Author: Jennifer Brauner
How does someone not like water?
I think of my grandparents, who said they didn’t enjoy drinking a lot of water and assured me they were consuming enough of it. Now, I’m finding that many seniors feel the same way and aren’t getting the amount of water they need.
Seniors are vulnerable to dehydration because:
• They become less aware their bodies crave fluid as their thirst and appetite diminish with age
• Their medications increase the risk of dehydration
• Their bodies have become less effective at regulating temperature
So, we worry about our parents, grandparents and senior friends. We tell them they must drink eight or more glasses of water a day and that they can never drink too much. But is that true? I reached out to Dr. Mark Callesen, Jewish Family & Children’s Service chief medical officer and Zoe Bellinghausen, a Precision 1 Nutrition certified coach, to do a little myth-busting.
True or false? Seniors should drink eight glasses of water a day.
False. The answer is, it depends.
What’s right for one person may not be suitable for another. Someone more active will need more water. Most people can stay hydrated by drinking when they feel thirsty. But the bottom line is that you should ask your doctor what is right for you.
True or false? Water is the only way to hydrate your body.
False. While it is essential to drink plain water, there are other ways to reach your total water goal for the day. In addition to water, beverages such as coffee, tea, milk and 100% fruit juice and water-rich foods (including soups, fruits and vegetables) can also provide your body with water. Bellinghausen encourages seniors to add fresh fruit or vegetables to a glass of water to create a more enjoyable beverage.
True or false? Sports drinks are the best way to hydrate after physical activity.
False, said Bellinghausen, who is also a triathlete. For most people, water is the best way to hydrate. Sports drinks have glucose and sodium to help the body absorb water more quickly than drinking water alone, but that’s only necessary after rigorous exercise. Many seniors don’t fall into that category. However, because sports drinks are flavored, they may be a good substitute for a senior who doesn’t want to drink plain water.
If someone is looking to add electrolytes without the sugar found in sports drinks, Bellinghausen recommends:
- coconut water
- salted broth
- mixing a sports drink 50/50 with water
True or false? It’s impossible to drink too much water.
False, according to Callesen. However, drinking excessive water in a short amount of time can cause hyponatremia, which occurs when the body has more water than it can process and can cause sickness and even death. Symptoms of hyponatremia may include confusion, hallucinations, nausea, muscle weakness, vomiting and seizures. Consult your doctor if you are unsure about what level of fluid intake is right for you.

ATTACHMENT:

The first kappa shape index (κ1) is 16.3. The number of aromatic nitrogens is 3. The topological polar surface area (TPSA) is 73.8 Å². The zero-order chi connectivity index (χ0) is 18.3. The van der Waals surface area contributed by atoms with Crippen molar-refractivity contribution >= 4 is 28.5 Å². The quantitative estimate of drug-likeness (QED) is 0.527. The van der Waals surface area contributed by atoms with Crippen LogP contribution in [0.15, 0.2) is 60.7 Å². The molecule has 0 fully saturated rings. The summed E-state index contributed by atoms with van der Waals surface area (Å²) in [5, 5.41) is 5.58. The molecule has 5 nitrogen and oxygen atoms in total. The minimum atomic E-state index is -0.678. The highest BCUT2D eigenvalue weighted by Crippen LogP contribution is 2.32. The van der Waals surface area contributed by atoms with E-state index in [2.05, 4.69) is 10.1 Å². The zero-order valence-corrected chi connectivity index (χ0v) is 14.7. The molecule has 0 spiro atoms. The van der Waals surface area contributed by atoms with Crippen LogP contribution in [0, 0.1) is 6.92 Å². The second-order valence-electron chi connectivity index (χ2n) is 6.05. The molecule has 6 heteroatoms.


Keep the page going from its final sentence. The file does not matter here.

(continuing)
True or false? Dehydration is not that serious. If I get dehydrated, I can always drink a lot of water to feel better.
False! Callesen reminds his patients that dehydration can be severe, especially for seniors. Dehydration can cause decreased alertness, slower response time, impaired memory, reasoning and ability to do math. Inadequate water intake can increase the risk of kidney stones, gallstones and certain infections, and it can cause fainting and death in severe cases. Some common symptoms of dehydration include dry mouth, headache, fatigue, dizziness and decreased urination.
Drinking water and staying hydrated is extremely important for overall health, but the water content of foods is often overlooked. While drinking water is crucial, you can consume a significant amount of water by including a variety of water-rich fruits, vegetables and dairy products in your diet.
10 Water-Rich Foods That Help You Stay Hydrated
- Skim milk
- Broths and soups
Hydration is vital for everyone, but especially seniors. It’s an essential part of keeping the body and mind healthy.
Jennifer Brauner is director of the Center for Senior Enrichment (CSE) and its Creative Aging program at Jewish Family and Children’s Service. More information about senior programming is available at jfcsaz.org/our-services/older-adult-services/.
This article was originally posted on Jewish News.
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